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Athy

Yorkshire pudding tin question.

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Following the shocking recent admission by an otherwise civilised forum member that his family eats bought Yorkshire puddings rather than making their own (understandable on a boat, perhaps, but at home???), I wonder what the team thinks about Yorkshire pudding tins.

 

My Mum who, whatever else I might say about her, was an excellent plain cook, reckoned that you should never wash your Yorkshire pudding tin. I can't remember if she gave it a wipe in some way, perhaps with greaseproof paper, before putting it back in the cupboard, but certainly it never went in with the washing up. She reckoned that this improved the quality of the puds in some way, though I must admit that I never found out how.

 

So, quite recently we bought a new Yorkshire pudding tin. I (who usually cook) reckon that it should not be washed up after use; Mrs. Athy (who usually washes up) insists that it should, so of course it is.

 

My question is, or rather my questions are, does it make any difference, and has anyone else heard that you shouldn't wash the tin up?

 

 

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So, we wash the tin.  Why you would not I find hard to understand so would appreciate the logic.  Our Yorkshire’s, both the large one for dinner in a Yorkshire and smaller ones are most impacted by oven temp and we have just about got that cracked, although once in a while they go flat, I think due to not enough whisking.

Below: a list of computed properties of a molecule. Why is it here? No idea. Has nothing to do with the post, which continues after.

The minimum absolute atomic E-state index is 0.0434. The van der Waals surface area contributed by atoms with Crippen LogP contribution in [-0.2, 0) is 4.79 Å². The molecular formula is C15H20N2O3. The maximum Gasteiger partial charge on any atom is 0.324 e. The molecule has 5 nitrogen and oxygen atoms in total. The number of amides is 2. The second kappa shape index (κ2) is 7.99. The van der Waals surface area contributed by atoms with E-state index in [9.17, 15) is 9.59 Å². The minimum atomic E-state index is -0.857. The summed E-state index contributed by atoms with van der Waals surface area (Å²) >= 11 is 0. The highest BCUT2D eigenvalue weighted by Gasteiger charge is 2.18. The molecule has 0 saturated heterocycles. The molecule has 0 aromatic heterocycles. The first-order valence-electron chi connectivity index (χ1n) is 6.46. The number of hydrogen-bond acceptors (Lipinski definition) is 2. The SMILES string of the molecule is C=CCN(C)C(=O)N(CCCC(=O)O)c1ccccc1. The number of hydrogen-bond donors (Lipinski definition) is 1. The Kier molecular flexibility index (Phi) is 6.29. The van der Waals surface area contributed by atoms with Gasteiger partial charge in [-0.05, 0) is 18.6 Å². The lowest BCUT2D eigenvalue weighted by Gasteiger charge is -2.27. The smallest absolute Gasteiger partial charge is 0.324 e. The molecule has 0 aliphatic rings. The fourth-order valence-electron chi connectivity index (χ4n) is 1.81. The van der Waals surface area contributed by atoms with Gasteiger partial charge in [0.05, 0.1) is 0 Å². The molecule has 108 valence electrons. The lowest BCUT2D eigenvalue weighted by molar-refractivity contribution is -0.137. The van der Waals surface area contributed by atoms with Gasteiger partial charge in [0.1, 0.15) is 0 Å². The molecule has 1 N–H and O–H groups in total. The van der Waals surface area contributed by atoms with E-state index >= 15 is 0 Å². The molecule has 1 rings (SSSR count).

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4 minutes ago, NB Lola said:

So, we wash the tin.  Why you would not I find hard to understand so would appreciate the logic.  Our Yorkshire’s, both the large one for dinner in a Yorkshire and smaller ones are most impacted by oven temp and we have just about got that cracked, although once in a while they go flat, I think due to not enough whisking.

Your problem most likely is trying to make a Yorky pud with southern eggs? A Yorky pud can only be made with eggs from Yorkshire birds.

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I make my own Yorkshires every weekend, million times better than bought ones but then some people buy grated cheese in packs, how busy is their life if they dont have time to grate cheese? I make mine in a convection microwave so door is not opened at all resulting in even temperature. Never heard of not washing the tin but i have heard that you should not wash a Wok. My wife is Albanian and her family had never seen a Yorkshire pud until i made them, now they are a favorite at meals in my house.

3 minutes ago, mrsmelly said:

Your problem most likely is trying to make a Yorky pud with southern eggs? A Yorky pud can only be made with eggs from Yorkshire birds.

I am about 2000 miles further south than you and my puds are great.😋

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I can understand the logic of not washing old tins however these days the tin is probably mon-stick so washing it is ok. 

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9 minutes ago, NB Lola said:

So, we wash the tin.  Why you would not I find hard to understand.

A politician's answer! You are asking, or at least suggesting, the question which I asked in the first place.

But why "So"? That would normally follow an explanation.